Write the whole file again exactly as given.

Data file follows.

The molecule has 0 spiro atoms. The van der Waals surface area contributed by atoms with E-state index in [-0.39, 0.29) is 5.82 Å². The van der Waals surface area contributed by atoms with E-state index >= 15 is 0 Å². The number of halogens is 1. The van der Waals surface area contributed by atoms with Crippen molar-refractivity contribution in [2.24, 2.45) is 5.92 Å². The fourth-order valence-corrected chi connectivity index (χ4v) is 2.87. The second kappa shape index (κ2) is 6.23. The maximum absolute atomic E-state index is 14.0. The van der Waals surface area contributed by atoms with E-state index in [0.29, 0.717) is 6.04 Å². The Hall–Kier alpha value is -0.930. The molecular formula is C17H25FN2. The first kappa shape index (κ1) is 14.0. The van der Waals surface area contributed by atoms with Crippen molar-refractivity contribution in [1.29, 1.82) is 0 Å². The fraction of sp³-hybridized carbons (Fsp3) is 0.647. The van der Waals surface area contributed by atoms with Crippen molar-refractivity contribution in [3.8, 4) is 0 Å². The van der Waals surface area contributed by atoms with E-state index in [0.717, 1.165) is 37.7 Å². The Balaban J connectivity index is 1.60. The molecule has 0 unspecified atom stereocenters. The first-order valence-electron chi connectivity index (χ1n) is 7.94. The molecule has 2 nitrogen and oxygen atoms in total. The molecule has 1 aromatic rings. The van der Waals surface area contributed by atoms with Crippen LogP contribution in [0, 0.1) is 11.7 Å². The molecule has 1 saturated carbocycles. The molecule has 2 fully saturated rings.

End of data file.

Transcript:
The molecule has 0 spiro atoms. The van der Waals surface area contributed by atoms with E-state index in [-0.39, 0.29) is 5.82 Å². The van der Waals surface area contributed by atoms with E-state index >= 15 is 0 Å². The number of halogens is 1. The van der Waals surface area contributed by atoms with Crippen molar-refractivity contribution in [2.24, 2.45) is 5.92 Å². The fourth-order valence-corrected chi connectivity index (χ4v) is 2.87. The second kappa shape index (κ2) is 6.23. The maximum absolute atomic E-state index is 14.0. The van der Waals surface area contributed by atoms with E-state index in [0.29, 0.717) is 6.04 Å². The Hall–Kier alpha value is -0.930. The molecular formula is C17H25FN2. The first kappa shape index (κ1) is 14.0. The van der Waals surface area contributed by atoms with Crippen molar-refractivity contribution in [1.29, 1.82) is 0 Å². The fraction of sp³-hybridized carbons (Fsp3) is 0.647. The van der Waals surface area contributed by atoms with Crippen molar-refractivity contribution in [3.8, 4) is 0 Å². The van der Waals surface area contributed by atoms with E-state index in [0.717, 1.165) is 37.7 Å². The Balaban J connectivity index is 1.60. The molecule has 0 unspecified atom stereocenters. The first-order valence-electron chi connectivity index (χ1n) is 7.94. The molecule has 2 nitrogen and oxygen atoms in total. The molecule has 1 aromatic rings. The van der Waals surface area contributed by atoms with Crippen LogP contribution in [0, 0.1) is 11.7 Å². The molecule has 1 saturated carbocycles. The molecule has 2 fully saturated rings.